IL_002a: ldloc.3
IL_002b: ldloc.s 4
IL_002d: callvirt instance float64 Mandelbrot.IMyArray::get_Item(int32)
IL_0032: ldloc.1
IL_0033: ldloc.2
IL_0034: callvirt instance float64 Mandelbrot.IMyArray::get_Item(int32)
IL_0039: add
IL_003a: callvirt instance void Mandelbrot.IMyArray::set_Item(int32, float64)

Inspecting the generated binary shows that Hybridizer generated a lookup in a virtual function table, as Figure 6 shows.

Figure 6. A virtual function call in PTX.
Figure 6. A virtual function call in PTX.

This version of the algorithm consumes 32 registers and achieves a bandwidth of 271 GB/s, as Figure 7 shows. On the same hardware, the bandwidthTest sample in the CUDA Toolkit achieves 352 GB/s.

Figure 7. Low achieved bandwidth due to virtual function calls.
Figure 7. Low achieved bandwidth due to virtual function calls.

Virtual function tables lead to more register pressure, and prevent inlining.

Generic Calls

We wrote a second version with generics, asking Hybridizer to generate template code.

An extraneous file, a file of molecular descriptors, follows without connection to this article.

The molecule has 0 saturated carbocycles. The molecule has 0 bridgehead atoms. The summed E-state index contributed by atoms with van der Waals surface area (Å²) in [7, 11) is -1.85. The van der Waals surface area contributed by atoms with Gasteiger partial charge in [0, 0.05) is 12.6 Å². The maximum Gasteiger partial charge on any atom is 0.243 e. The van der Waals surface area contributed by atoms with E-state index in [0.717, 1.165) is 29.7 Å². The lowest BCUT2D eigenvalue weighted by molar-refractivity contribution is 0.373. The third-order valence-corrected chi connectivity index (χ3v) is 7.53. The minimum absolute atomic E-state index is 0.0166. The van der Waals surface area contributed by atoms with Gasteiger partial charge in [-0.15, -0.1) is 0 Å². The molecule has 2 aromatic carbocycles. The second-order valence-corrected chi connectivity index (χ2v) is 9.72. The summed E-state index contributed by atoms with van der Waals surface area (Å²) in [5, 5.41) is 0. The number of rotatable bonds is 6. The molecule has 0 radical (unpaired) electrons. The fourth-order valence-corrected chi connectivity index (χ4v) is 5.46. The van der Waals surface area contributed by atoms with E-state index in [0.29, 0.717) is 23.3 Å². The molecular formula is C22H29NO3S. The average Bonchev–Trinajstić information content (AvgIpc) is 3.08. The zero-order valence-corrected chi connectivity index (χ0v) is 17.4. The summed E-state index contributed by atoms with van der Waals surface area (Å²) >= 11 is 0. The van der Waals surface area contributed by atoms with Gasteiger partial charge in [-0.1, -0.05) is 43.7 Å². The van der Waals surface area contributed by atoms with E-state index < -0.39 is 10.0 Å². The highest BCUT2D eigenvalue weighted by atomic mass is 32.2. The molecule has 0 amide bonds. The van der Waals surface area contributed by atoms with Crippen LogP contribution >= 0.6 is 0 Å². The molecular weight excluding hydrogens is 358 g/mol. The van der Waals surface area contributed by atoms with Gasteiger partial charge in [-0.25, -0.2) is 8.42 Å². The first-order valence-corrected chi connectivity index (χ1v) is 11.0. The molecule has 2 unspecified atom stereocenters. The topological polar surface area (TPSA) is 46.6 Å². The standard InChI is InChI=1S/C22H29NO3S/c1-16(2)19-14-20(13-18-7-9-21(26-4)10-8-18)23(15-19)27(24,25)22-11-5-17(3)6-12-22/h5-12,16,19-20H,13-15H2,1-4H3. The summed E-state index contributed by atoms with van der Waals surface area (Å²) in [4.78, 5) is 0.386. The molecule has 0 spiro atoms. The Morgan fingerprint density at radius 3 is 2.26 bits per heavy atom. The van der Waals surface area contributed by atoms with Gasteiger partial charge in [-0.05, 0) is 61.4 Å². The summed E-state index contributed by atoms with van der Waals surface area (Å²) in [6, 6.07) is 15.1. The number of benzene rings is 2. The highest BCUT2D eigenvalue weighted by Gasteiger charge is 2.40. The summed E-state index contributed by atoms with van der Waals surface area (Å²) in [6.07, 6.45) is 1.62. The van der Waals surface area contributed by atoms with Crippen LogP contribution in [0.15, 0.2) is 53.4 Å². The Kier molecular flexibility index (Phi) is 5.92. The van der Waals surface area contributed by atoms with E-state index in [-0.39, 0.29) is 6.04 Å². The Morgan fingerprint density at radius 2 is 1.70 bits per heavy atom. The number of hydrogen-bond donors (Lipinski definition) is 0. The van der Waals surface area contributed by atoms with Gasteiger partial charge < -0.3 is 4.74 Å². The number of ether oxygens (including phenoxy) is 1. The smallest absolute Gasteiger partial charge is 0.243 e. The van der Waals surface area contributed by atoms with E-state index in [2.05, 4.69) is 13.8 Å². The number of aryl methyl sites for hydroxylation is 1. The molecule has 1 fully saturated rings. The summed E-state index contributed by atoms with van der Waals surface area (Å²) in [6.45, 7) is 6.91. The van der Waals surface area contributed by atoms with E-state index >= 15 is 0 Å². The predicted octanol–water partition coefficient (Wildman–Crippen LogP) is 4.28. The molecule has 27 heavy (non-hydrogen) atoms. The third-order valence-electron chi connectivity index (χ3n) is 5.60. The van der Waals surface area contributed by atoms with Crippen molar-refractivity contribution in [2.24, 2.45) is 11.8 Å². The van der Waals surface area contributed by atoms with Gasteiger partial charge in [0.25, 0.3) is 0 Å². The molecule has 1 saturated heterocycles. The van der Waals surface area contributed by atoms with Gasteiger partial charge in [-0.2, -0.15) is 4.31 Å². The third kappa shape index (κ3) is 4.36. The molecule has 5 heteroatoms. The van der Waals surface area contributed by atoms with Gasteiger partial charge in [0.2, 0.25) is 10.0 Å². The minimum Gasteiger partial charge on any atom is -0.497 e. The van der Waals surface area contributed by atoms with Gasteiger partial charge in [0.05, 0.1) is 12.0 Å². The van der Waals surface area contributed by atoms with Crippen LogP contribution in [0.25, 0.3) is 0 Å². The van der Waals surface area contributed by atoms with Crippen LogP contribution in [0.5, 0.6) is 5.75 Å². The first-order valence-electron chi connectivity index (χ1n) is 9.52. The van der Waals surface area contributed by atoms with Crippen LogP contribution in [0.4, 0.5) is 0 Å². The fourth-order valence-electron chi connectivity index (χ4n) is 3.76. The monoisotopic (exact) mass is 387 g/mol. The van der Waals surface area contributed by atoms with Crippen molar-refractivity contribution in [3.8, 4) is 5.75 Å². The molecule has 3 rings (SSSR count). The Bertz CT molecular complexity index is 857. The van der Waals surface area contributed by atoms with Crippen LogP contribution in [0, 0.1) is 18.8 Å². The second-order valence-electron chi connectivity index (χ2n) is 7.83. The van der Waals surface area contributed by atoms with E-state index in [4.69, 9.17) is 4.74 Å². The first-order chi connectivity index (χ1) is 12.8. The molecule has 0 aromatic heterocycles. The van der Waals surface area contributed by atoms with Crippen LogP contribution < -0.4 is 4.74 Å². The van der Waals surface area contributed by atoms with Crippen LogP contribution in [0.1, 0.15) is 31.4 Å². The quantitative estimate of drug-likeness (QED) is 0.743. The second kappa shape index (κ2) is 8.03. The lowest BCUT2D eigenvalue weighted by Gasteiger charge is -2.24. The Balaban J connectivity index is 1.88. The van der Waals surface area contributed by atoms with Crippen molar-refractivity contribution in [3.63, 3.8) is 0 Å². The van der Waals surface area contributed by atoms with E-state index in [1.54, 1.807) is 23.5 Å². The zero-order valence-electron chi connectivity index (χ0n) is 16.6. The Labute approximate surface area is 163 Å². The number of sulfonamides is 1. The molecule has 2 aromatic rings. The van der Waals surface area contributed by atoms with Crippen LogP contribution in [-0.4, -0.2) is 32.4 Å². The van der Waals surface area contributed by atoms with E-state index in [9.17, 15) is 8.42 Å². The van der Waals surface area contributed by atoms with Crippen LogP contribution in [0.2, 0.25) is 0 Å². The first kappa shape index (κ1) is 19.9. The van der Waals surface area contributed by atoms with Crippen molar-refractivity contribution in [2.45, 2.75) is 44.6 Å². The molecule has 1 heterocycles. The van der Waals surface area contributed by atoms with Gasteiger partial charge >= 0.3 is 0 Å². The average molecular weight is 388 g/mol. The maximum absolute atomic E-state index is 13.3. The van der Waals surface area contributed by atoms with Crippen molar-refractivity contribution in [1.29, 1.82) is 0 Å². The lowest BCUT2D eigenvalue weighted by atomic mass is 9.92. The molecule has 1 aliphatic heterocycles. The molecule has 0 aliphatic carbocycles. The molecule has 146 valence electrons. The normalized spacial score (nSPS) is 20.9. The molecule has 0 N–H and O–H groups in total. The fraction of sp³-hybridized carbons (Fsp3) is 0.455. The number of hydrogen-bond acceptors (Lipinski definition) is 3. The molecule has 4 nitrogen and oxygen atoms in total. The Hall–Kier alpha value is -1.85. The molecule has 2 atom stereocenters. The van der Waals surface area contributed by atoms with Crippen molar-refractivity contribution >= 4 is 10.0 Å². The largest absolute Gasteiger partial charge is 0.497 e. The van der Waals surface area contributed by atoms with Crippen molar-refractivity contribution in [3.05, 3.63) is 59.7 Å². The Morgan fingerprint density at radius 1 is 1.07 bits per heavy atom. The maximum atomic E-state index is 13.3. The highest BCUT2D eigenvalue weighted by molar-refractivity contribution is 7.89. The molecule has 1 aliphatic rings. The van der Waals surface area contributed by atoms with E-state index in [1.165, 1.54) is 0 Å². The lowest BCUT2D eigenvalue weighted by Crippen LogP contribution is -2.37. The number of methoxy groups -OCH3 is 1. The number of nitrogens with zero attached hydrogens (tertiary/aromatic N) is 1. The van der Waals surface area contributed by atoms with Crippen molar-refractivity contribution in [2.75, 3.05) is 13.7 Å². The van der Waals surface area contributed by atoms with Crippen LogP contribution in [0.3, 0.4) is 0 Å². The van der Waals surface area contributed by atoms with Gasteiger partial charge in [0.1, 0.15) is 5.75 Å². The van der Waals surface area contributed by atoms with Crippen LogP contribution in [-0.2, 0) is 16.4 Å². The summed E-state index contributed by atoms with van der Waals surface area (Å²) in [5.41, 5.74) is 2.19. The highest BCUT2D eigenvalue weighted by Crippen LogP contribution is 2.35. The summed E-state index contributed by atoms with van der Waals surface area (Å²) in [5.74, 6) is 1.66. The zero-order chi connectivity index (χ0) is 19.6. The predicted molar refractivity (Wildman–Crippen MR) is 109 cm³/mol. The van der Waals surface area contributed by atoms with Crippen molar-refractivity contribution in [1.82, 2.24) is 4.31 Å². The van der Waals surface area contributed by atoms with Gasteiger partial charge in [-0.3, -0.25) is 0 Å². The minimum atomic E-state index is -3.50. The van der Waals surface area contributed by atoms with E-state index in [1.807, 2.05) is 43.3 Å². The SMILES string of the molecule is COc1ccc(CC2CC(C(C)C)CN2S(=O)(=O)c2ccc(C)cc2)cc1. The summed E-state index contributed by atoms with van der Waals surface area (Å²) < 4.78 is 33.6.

[HybridRegisterTemplate(Specialize = typeof(MyAlgorithm))]
public class MyAlgorithm where T : IMyArray
{
    T a, b;

    [Kernel]
    public void Add(int n)
    {
            T a = this.a;
            T b = this.b;
            for (int k = threadIdx.x + blockDim.x * blockIdx.x; 
                 k < n; 
                 k += blockDim.x * gridDim.x)
               a[k] += b[k];
            }
    }

    public MyAlgorithm(T a, T b)
    {
            this.a = a;
            this.b = b;
    }
}

With the RegisterTemplate attribute, Hybridizer generates the appropriate template instance. Optimizer then inlines function calls as Figure 8 shows.

Figure 8. Using generic parameters generates inline function calls rather than virtual function table lookups.
Figure 8. Using generic parameters generates inline function calls rather than virtual function table lookups.

Performance of generic parameters is much better, achieving 339 GB/s, which is a 25% performance improvement (Figure 9), and 96% of bandwidthTest.

Figure 9. Generics achieve higher bandwidth due to function inlining.
Figure 9. Generics achieve higher bandwidth due to function inlining.

Get Started with Hybridizer

Hybridizer supports a wide variety of C# features, allowing for code factorization and expressivity. Integration within Visual Studio and Nsight (debugger and profiler) gives you a safe and productive development environment. Hybridizer achieves excellent GPU performance even on very complex, highly customized code.

You can download Hybridizer Essentials from Visual Studio Marketplace. Have a look at our SDK on github.